But as in the decade that gave us the first “Top Gun,” the point of going to “Maverick” is to drink in the testosterone and adrenaline sequences. The movie never bothers to name the enemy, who we assume is Russia (although the iconography could be Albania?). The first film did the same, but it was the Cold War and all we needed to see were the Soviet red stars on the enemy planes. Nobody will care because this is an expertly crafted piece of action cinema. Never do the flight and dog fight sequences ever feel like an illusion. Indeed, Cruise reportedly vetted the cast based on who was willing to fly real fighter jets. You can feel the gas when Rooster goes a bit too high or when Maverick teaches the fine art of zig-zagging through canyons. Close calls are hair-raising, even the opening when Maverick tests a new plane and takes it way too high near the stratosphere. If possible, please go see this movie on an IMAX screen, where the visual majesty of the whole enterprise is overwhelming. Kosinski and Cruise want to defy the dominant trends and prove a solid action movie grounded on striking realism in its effects can still outdo Doctor Strange. They’re not wrong when it comes to this film’s technique. In another potential in-joke, Maverick is warned early on that soon his kind of pilot will be obsolete thanks to the rise of drone technology. The same has been said about this kind of movie and leading men like Cruise under the shadow of Marvel.

As for the story, it’s more subdued than the original with few quotable lines, yet that also adds to its sense of returning to familiar characters but in a changed world. When Maverick first sees Rooster at a bar playing “Great Balls of Fire,” the moment cuts back to Maverick and Goose singing the song in the original film. That’s proper nostalgia. Maverick may have stayed the same, but his rival-turned-friend Iceman (Val Kilmer) is now Admiral of the Navy, living in the comfort of a high-ranking official. They’re reunion is wistful and surprisingly moving. Rooster is the revenge of the past reminding Maverick you can’t ever escape certain moments, like that horrible flight where Goose died. Miles Teller brings the proper, caged in drive and anger. The script later adds an extra reason for his vendetta that feels too tagged on and unnecessary, but no matter, he looks the part of a hothead learning important lessons. The rest of the pilots receded to the background of Cruise, but are perfectly cast, filling required roles like the arrogant jock Hangman (Glen Powell) and strong female pilot Phoenix (Monica Barbaro). It’s also great fun to see a veteran like Ed Harris, who we must remember once graced “The Right Stuff” and Bruckheimer’s “The Rock,” barking at Cruise with tired authority. Jon Hamm is another brilliant stroke since he was the very face of classic American masculinity in “Mad Men.”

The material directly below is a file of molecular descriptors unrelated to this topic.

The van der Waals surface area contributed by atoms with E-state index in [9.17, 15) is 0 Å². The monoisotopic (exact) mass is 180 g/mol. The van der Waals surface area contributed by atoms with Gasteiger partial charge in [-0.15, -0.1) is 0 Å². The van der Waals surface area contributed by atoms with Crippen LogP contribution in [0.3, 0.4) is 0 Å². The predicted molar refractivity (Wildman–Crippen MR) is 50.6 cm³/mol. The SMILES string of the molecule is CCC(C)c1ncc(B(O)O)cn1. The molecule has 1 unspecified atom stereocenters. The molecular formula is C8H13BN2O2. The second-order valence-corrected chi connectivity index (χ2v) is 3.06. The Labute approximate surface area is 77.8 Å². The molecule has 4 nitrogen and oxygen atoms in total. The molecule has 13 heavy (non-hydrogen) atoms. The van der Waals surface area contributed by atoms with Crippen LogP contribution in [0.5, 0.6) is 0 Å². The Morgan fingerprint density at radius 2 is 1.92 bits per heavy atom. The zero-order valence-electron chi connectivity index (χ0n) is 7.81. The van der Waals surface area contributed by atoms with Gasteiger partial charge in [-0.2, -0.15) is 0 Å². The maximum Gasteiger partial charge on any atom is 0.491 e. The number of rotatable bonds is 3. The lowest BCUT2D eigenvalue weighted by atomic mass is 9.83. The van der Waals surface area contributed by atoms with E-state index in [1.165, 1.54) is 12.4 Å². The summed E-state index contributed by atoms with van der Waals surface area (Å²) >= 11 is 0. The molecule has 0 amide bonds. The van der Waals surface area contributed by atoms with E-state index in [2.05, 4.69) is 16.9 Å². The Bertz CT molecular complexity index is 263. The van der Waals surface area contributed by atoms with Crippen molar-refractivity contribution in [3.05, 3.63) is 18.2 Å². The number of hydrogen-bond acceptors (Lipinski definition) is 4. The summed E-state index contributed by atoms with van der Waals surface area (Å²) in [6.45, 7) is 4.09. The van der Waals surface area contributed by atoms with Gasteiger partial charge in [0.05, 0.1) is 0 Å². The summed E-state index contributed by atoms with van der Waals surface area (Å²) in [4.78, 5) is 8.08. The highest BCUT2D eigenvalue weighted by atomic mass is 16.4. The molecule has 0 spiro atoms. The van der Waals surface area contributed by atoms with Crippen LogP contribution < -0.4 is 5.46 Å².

On an aesthetic level there are still some elements of the first “Top Gun” that simply can’t be repeated. Lady Gaga contributes an end credits song, “Hold My Hand,” that pales in comparison to Berlin and Giorgio Moroder’s Oscar-winning classic “Take My Breath Away” with its lush, synth romanticism. With pop culture staples this is almost inevitable. “Top Gun: Maverick” on its own is movie escapism at its most potent. We have always yearned for big heroes and spectacle, even if we have to forgive the macho posturing. Even when the first one premiered it was later challenged that year by Oliver Stone’s more sobering “Platoon.” Now, few action stars are left from an era that Cruise helped define, so why not celebrate it? This time, “Top Gun” doesn’t really wear any particular political stripes, it just wants to take the audience into the air for the sheer sensation. Sit back and enjoy the ride.

Top Gun: Maverick” releases May 27 in theaters nationwide.